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Another security breach found at jail

STORY BY EILEEN KELLEY, (Week of August 8, 2013)

Last week brought discovery of yet another security breach at the Indian River County Jail, with a veteran Sheriff’s Office sergeant reporting that on a perimeter check, she found multiple doors left open, including one leading to areas where explosives and dangerous tools – including pickaxes, sledge hammers and pitchforks – were stored.

Another door was left open – perhaps for hours – to the area where the master controls for electricity to the main part of the jail are located, she said.

Leanette Tilles, a sergeant at the sheriff’s office for about 10 years, was so alarmed by her July 29 discovery of the security breaches that she filed a lengthy incident report with jail administrators that included photographs of all the problems.

Sheriff Deryl Loar, who found time last week to exchange banalities with hosts of two local radio shows, once again did not return a phone call inquiring about the on-going security issues (see our editorial on Page 34).

Tilles’ report marks at least the third time in two months that jail security has been compromised. In June, two inmates managed to get out of their cell and roam around portions of the jail unimpeded. In July, a maintenance worker was disciplined for leaving an exterior door to a utility room unlocked.

Two escapes in 2005 and 2011 involved five inmates who used the utility rooms to gain their freedom. The most recent escape was by two convicted killers, one of whom was finally apprehended 1,000 miles away in Cincinnati.

In that escape, the inmates cut bars in an air duct with a hacksaw to get into the utility room. They then popped the lock to the room’s exterior door, scaled one fence and dug under another fence. 

In her report last week, Tilles reported that a gate outside the jail compound was unsecured. In addition, she found all of the doors to a maintenance building – which houses the generator, fire sprinklers and electricity for the main part of the jail – propped open.

An unlocked storage shed door revealed explosives, sledge hammers, pitchforks and axes. That building sits just feet away from a picnic pavilion that inmates who are trustees use for lunch and breaks. 

Tilles said she asked a civilian maintenance worker as well as two other deputies if they left the door to the storage shed unsecured. Tilles’ report claims all the people she questioned told her the shed door was used by Deputy Brad Stevens, who oversees the trustee work crew. She noted Stevens already had left work for the day by the time she was doing her perimeter check of the jail.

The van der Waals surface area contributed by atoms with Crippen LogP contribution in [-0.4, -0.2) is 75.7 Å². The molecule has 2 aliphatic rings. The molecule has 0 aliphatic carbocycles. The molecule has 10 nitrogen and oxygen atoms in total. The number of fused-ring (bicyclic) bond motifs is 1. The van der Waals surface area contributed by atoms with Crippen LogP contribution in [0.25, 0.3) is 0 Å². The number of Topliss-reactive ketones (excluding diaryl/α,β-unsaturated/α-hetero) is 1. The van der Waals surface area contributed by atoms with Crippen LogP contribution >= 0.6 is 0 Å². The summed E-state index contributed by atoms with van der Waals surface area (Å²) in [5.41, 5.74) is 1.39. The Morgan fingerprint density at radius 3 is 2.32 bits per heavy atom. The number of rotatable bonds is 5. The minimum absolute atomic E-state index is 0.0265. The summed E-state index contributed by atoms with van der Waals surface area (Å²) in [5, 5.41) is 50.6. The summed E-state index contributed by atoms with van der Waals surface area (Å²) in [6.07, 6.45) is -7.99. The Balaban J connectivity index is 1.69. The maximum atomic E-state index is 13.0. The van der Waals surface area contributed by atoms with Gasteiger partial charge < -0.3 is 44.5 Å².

It was unclear at press time if Tilles’ report will lead to an internal affairs investigation similar to an earlier investigation that determined civilian maintenance worker Dan Long was negligent when he likely left open an exterior utility room door. Long was suspended for five days without pay.

Leroy Smith, a lieutenant who oversees the internal affairs division, did not return a phone call seeking comment on whether Stevens was under investigation in connection with the latest security breach.

In early July, a day after Vero Beach 32963 began questioning the sheriff’s department about a case where two dangerous inmates manipulated the electronic lock in their cell and roamed the jail unnoticed and unobserved for roughly an hour, the sheriff’s office sent out a media statement quoting Loar as saying:

“Institutional security is of paramount importance within our jail. The safety of our residents of Indian River County as well as that of our visitors is our core mission.” 

That July 9 media release also stated that additional security measures had been implemented following the discovery that the inmates got out of their cell. The sheriff’s office did not want to discuss the matter in detail.

“In order to maintain the security of our correctional facility and provide the highest protection to the public, the details of the internal electronic cell lock being manipulated are not being released as doing so may endanger our jail staff,” according to the statement from the sheriff’s office.  “However, steps have already been taken to ensure that the 22-year-old locks in that section of our facility have been reinforced.”

The extent of those security steps is now under question after Vero Beach 32963 obtained an e-mail through a public records request suggesting that may not be the case after all.

On July 12, two weeks after Robert Smith, who is awaiting sentencing on attempted murder charges, and Norie Davis, who is awaiting trial on felony kidnapping and robbery charges, left their jail cell multiple times in one evening, the sergeant whose job it is to identify problem jail locks was told by Lt. Adam Bailey not to move prisoners from two cells where he had found problems.

Sgt. Justin Langford sent an e-mail to himself in an effort to record the conversation he had with Bailey as well as to keep tabs on which cells had bad locks, according to the e-mail.  The July 12 e-mail also states that the locks’ security issues were not all corrected as the sheriff’s office July 9 media statement implies.

“As of now, the doors will secure and lock.  However they will still need to be replaced in the future which he (Bailey) stated could be some time before they get to it,” Langford wrote.